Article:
[racket] applicative order -- topic was: Re: Help with exception raising and testing

From: Matthias Felleisen (matthias at ccs.neu.edu)
Date: Wed Aug 28 12:54:49 EDT 2013

On Aug 28, 2013, at 12:33 PM, Grant Rettke wrote:

> On Wed, Aug 28, 2013 at 11:04 PM, Matthias Felleisen
> <matthias at ccs.neu.edu> wrote:
>> For the record, there is no such thing as 'applicative order.' There is call-by-value and there is a humongous misunderstanding
>> called 'applicative order'
> When authors use this term what do they cite as being the
> authoritative source? How did people come up with using the term?

A short history of PL and LC and evaluation order: 

* 1960ish: people discover the lc as a model of pl. But the lc by itself is not a pl, and they know that. For example, you can encode arithmetic in lc but that's bad. They also understand that lc per se does not nail down an evaluation function. For pragmatic reasons, it is clearly wrong to define 

 eval[[ e ]] = the normal form of e according to beta 

Otherwise you get infinite loops when the programs that you 

* over the he following decade: people make two different compromises: 

 [1] they stop evaluating when they find a lambda but otherwise use beta 

 [2] they evaluate the argument before they evaluate a function application 
	Algol 60 introduces the by-value variant as 
	A(int x) value x; as short for A(int x); x := x; 
	with the understanding that := is strict on the rhs. 

* in parallel: mathematicians think that this is about a strategy for evaluation lambda terms and explore a whole range of evaluation strategy. An ES is a function from a lambda term with at least one beta redex to a specific beta redex. Applicative order is one of these.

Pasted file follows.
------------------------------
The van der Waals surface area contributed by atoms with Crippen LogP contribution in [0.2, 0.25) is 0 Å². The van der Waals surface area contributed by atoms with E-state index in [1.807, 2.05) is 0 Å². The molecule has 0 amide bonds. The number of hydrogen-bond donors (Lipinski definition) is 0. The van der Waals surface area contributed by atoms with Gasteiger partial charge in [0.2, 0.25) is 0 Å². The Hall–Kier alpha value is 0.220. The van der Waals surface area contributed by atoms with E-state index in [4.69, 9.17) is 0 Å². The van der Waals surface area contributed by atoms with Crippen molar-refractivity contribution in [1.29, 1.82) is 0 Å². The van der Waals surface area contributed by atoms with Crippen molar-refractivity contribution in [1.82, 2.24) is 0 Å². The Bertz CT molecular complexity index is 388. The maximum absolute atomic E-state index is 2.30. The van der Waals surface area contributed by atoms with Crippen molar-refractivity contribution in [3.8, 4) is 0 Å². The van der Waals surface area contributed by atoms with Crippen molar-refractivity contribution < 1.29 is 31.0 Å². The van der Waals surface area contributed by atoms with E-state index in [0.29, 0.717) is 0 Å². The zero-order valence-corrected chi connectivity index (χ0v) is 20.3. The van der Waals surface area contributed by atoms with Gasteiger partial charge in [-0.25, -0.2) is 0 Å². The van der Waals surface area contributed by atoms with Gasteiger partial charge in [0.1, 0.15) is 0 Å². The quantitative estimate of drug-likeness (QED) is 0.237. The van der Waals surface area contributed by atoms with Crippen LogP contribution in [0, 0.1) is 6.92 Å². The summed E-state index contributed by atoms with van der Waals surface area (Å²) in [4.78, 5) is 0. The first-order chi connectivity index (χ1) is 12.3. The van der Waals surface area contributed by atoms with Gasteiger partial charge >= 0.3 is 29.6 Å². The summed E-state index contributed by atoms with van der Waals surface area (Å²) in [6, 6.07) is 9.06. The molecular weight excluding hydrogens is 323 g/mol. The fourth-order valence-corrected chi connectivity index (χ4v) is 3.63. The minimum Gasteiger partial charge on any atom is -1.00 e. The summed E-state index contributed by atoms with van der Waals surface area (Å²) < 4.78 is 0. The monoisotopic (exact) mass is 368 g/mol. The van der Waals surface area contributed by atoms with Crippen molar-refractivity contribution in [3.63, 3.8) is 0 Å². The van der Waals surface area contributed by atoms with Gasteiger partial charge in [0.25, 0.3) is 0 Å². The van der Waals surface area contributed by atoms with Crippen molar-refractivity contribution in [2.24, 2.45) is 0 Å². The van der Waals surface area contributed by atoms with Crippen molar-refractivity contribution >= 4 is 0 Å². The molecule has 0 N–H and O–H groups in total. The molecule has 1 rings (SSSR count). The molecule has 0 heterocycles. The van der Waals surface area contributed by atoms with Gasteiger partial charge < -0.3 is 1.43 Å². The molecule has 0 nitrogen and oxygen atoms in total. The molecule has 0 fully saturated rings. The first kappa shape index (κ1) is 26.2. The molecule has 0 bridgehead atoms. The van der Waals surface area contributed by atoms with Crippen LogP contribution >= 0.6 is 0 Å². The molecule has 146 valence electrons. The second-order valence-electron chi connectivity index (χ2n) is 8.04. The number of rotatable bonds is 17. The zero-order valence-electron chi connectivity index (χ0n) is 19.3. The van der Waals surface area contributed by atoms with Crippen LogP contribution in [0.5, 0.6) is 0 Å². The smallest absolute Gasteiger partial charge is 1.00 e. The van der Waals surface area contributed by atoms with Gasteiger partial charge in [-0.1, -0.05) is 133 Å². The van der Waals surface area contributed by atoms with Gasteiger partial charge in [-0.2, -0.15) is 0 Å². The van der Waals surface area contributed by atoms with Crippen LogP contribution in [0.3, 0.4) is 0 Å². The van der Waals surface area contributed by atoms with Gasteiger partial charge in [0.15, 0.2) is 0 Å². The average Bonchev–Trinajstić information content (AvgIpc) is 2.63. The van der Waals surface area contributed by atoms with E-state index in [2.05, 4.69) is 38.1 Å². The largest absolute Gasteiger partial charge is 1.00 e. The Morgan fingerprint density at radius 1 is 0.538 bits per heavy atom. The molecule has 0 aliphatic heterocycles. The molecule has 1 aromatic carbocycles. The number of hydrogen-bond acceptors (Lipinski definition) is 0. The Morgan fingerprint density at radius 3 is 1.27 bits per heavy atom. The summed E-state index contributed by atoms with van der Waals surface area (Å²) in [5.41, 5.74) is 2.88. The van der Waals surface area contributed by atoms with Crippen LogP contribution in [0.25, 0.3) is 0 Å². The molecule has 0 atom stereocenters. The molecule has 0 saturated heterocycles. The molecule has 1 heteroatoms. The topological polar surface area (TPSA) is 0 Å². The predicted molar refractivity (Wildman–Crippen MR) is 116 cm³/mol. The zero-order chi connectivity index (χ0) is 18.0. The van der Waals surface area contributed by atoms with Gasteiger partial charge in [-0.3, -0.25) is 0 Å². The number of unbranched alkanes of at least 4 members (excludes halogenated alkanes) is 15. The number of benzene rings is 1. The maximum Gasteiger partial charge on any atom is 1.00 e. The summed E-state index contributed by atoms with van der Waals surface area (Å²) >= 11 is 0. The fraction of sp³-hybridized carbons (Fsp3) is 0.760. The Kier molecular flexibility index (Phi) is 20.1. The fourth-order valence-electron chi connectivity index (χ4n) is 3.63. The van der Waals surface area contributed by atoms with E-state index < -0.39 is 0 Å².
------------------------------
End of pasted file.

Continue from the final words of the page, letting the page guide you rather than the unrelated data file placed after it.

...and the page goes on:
* 1970ish: People begin to understand that 'applicative' does not address the termination issue. Confusion reigns. 

* 1973: Plotkin writes the definitive paper on the issue of relating LC to notions of CBName and CBValue. It appears in TCS: 

 	Call-by-name, call-by-value, and the lambda calculus. 

It shows how the idea of evaluation order and the idea of a calculus relate to each other and sets out general criteria. Then it shows that two different calculi relate to the specified evaluation function according to these criteria. 

* I later showed in my dissertation that these criteria also apply to extensions of the model with assignment and control. 

* Crank and I followed up with a paper that shows how Plotkin's criteria scale to call-by-reference/pass-by-worth, call-by-copy-in/out, etc. So Plotkin's criteria are neither whimsical nor a fluke. It is possible to work out this connection for any combination. 

* In a nutshell, however, the idea of evaluation strategy for LC relates to the idea of evaluation order in PLs only in a highly superficial manner. 

* Sadly SICP continues to propagate this misunderstanding and people keep for falling for it because the book is intriguing in other ways. 

So if you wish to connect LC and PL and speak about order, please study the above citations. The whole discussion is summarized in the first part of the REDEX book (see redex.racket-lang.org). 

-- Matthias

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